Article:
ARGUABLY Australia's most exciting running prospect will set foot on Central Park on Easter Monday - this is the big return we have been wanting for so long.
Strap in, because the Stawell Gift carnival is luring in headline acts for what is an Olympic year.
Central Park at Easter is a place of folklore, there is a sense of magic that is hard to describe unless you have been felt it. Now the Stawell stage is set to test one of the best Australian talents: Stewart McSweyn.
The Ballarat Clarendon College star will run off scratch in Stawell's new 3200-metre invitational.
Most of the focus is on the marquee events, the Stawell Gift 120-metre handicap and newly branded Change Our Game Women's Gift but the circle can capture the imagination of a nation. Remember Cathy Freeman claiming back-to-back 400m sashes by hunting down her rivals from scratch in 1995-96.
There has been plenty of major contenders at Stawell for the sheer star power, but Stawell also offers a vital mental and physical training challenge.
Olympic middle-distance runner Tamsyn Manou (née Lewis) made the Stawell Gift carnival a key fixture. Australia's fastest female Mel Breen was a major driver to bring the Women's Gift into parity and fought to try and become the first female to reach break into the Stawell Gift semi-finals.
Handicapped racing on the grass is a completely different game on foot of hunting and being the hunted.
Everything was shaping up as a big Tokyo Games for McSweyn, who clocked qualifiers for the 10,000m, 5000m and 1500m before the pandemic hit.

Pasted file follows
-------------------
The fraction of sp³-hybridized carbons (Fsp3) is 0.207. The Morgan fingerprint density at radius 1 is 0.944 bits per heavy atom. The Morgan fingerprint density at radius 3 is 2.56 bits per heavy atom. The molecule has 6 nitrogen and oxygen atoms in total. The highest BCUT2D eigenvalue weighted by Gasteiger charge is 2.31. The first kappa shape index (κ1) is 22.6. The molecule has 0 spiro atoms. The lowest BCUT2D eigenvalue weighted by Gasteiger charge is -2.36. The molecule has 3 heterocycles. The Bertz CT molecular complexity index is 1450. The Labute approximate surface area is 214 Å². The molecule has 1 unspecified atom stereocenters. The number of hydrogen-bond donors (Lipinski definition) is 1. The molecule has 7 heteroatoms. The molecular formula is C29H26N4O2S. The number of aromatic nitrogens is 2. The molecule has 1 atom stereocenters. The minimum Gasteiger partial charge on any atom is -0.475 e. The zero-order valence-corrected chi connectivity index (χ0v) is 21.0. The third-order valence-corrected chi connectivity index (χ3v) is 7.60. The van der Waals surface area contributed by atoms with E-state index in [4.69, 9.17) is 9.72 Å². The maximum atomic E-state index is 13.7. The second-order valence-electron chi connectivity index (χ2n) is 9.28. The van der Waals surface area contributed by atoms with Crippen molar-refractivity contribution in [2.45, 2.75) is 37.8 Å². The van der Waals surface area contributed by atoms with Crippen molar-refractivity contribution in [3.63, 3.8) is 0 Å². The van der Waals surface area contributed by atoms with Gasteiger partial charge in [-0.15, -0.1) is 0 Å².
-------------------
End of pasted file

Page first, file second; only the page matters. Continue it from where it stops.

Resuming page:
Instead, McSweyn stepped out in the IAAF Diamond League by claiming national records in the 1500m and 3000m in the IAAF Diamond League.
McSweyn surprised athletics followers when he lined up in small north-west Tasmanian town Penguin's athletics carnival deep in December. Paced for the first two laps, McSweyn finished clear ahead of rivals to clock the world's fastest recorded mile and the fastest mile on Australian soil with a time of three minutes, 50.61 seconds.
And now McSweyn is on the road to Stawell as a major stop on his journey to Tokyo.
"As a kid I followed the Stawell Gift and used to watch it on television," McSweyn said."Some great names have raced at Stawell, so it will be really good to finally be a part of it.
"It's the biggest athletic event on TV and I get to run there, it's pretty cool. I know quite a few people who have run at Stawell and they all talk about the track and what awesome nick it is in for the Gift."
The field is strong.
Olympians Brett Robinson and Ryan Gregson are in the mix - both spent extensive time training in Ballarat with hometown long-distance runner Collis Birmingham. McSweyn must also chase Olympic 10,000m finalist Dave McNeill, Commonwealth half-marathon champion Jack Rayner and Australian 1500m runner Jordy Williamz.
This event could prove a kingmaker for the King Island star. What a great comeback for what Stawell at Easter can be all about.
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